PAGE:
Now that everything is computer animated, there's nothing more boring than special effects. Computer animation might sell -- the video game-like "Transformers" movies have been big money-makers -- but is not interesting because it's so obviously fake. Computer animation also divorces movies from natural law: There's no gravity or action/reaction in contemporary action sequences because these don't happen inside software. The result is fast-paced, colorful dullness.

Then stop watching movies with special effects. It will save you the trouble of bitching about how these movies aren't realistic (and they are movies, so they aren't supposed to be realistic) and it will save my eyes from the energy required to read over the bitching in TMQ and focus on the 40% of the column that is actually focused on football, which is supposed to be the intended topic of TMQ anyway.

Best Crowd Reaction: "Heath! Heath!" the Pittsburgh home crowd chanted when Heath Miller caught a pass to the Jacksonville 1. Wait, the game was in Florida, not Pittsburgh. No fan base "travels" as well as Steelers fans -- there is appeal in having a league-best six Super Bowl rings. Between the easy availability of Jaguars seats and the allure of a Florida side trip, so many Pittsburgh supporters decamped to Jacksonville that there seemed nearly as much gold in the stands as blue.

Or Steelers fans live in Florida and Jaguars fans don't want to pay money to come out and support a team that may end up moving to London eventually and can't put a winning team on the field currently. It's not that Steelers fans "travel well" it's that they are a historically successful team with fans in many cities.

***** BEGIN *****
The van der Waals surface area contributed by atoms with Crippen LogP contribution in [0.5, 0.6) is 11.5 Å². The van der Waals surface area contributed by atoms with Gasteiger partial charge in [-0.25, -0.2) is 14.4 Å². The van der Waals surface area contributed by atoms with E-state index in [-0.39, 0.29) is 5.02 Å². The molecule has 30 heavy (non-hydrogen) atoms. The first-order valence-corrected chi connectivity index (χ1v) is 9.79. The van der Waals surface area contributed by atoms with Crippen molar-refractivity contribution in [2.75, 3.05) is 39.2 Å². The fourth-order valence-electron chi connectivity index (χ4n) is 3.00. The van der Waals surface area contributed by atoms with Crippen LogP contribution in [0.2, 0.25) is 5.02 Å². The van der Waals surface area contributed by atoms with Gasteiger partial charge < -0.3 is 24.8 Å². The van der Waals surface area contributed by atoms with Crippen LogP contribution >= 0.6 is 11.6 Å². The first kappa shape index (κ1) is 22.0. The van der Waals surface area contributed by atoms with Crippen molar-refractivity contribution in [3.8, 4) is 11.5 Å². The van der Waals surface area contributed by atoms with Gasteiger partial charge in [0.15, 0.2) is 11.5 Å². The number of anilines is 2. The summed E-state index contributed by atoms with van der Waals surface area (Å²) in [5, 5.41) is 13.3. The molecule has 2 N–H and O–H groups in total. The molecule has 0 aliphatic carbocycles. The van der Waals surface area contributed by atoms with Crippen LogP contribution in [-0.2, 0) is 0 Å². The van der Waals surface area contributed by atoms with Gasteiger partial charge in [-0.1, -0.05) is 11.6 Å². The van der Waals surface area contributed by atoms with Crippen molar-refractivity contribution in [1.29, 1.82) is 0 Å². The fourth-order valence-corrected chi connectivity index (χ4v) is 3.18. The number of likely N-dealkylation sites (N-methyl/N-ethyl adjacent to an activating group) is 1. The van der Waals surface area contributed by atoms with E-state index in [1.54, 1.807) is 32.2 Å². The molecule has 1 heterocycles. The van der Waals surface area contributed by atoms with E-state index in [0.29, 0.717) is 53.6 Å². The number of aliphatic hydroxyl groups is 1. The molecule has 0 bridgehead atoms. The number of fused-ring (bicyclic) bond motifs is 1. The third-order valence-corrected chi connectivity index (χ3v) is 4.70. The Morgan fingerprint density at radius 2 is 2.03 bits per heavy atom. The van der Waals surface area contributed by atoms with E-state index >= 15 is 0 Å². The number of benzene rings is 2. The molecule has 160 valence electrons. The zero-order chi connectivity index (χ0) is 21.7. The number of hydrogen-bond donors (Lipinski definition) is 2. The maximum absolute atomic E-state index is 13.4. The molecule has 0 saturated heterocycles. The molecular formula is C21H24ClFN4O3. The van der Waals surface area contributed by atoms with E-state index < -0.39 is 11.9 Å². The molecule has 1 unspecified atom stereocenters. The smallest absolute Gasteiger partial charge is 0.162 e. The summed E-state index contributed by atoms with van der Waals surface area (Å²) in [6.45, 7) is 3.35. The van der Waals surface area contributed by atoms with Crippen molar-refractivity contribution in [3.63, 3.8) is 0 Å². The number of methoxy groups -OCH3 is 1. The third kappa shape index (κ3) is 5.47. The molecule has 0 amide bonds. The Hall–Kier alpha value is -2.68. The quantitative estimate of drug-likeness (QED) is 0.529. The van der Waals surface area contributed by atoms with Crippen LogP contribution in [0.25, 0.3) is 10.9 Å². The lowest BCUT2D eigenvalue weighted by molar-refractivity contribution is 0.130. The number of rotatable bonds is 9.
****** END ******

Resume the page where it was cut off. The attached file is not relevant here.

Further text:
I run into this issue a lot here in Carolina. There are fans of the opposing team at the game cheering very loudly, but then when you speak to these fans sometimes their favorite team is the Panthers when they aren't playing that fan's real favorite team. I went to see the Packers play the Panthers one year and a father and daughter were wearing Aaron Rodgers jersey's and openly cheering for the Packers. The next game I went to they were wearing Steve Smith jersey's and cheering for the Panthers. There is a lot of sports bigamy going around like that. It's terrible.

The whole Vikings' season might be slipping into desperation mode, with Adrian Peterson in limbo, Teddy Bridgewater hurt, an offensive line performing poorly and a nothingburger secondary despite two recent first-round draft picks. Throw in a rookie coach who punts on fourth-and-short, and the picture isn't good. At least Minnesota taxpayers are being fleeced for nearly $500 million to subsidize the super-rich Vikings ownership family!

Disclaimer Of The Week: Recently in New York City, I stayed, at someone else's expense, at the Parker Meridien -- excuse me, at Le Parker Meridien. If you call the hotel, the synthesized computer voice says, "To ensure this experience is memorable, we may record this conversation."

Oh Gregg, just because you admit you did this doesn't make it all right considering how hard you go after other people who find ways to not pay for traveling expenses. Why should anyone else have to pay for an expensive hotel so that you can go on the road and promote your latest book or idea?

Really, there is nothing to be upset about here, but it's hilarious that Gregg spends so much time criticizing politicians for having taxpayers pay for traveling expenses, while Gregg has someone else pay for his hotel as he promotes his latest journalistic endeavor. But hey, as long as he admits he is not paying for the hotel, that's totally different isn't it?

Five years ago, Oregon debuted the Blur Offense; two years ago, Mike Leach arrived with his pass-wacky mindset;

Gregg, please pay attention to the world around you. You write a weekly football column. There are things you should know, like Mike Leach coached at Texas Tech for 10 years and is the all-time winningest coach in team history. So Mike Leach arrived over a decade ago with his pass-wacky mindset, so don't assume the world started spinning again just because you recently woke up.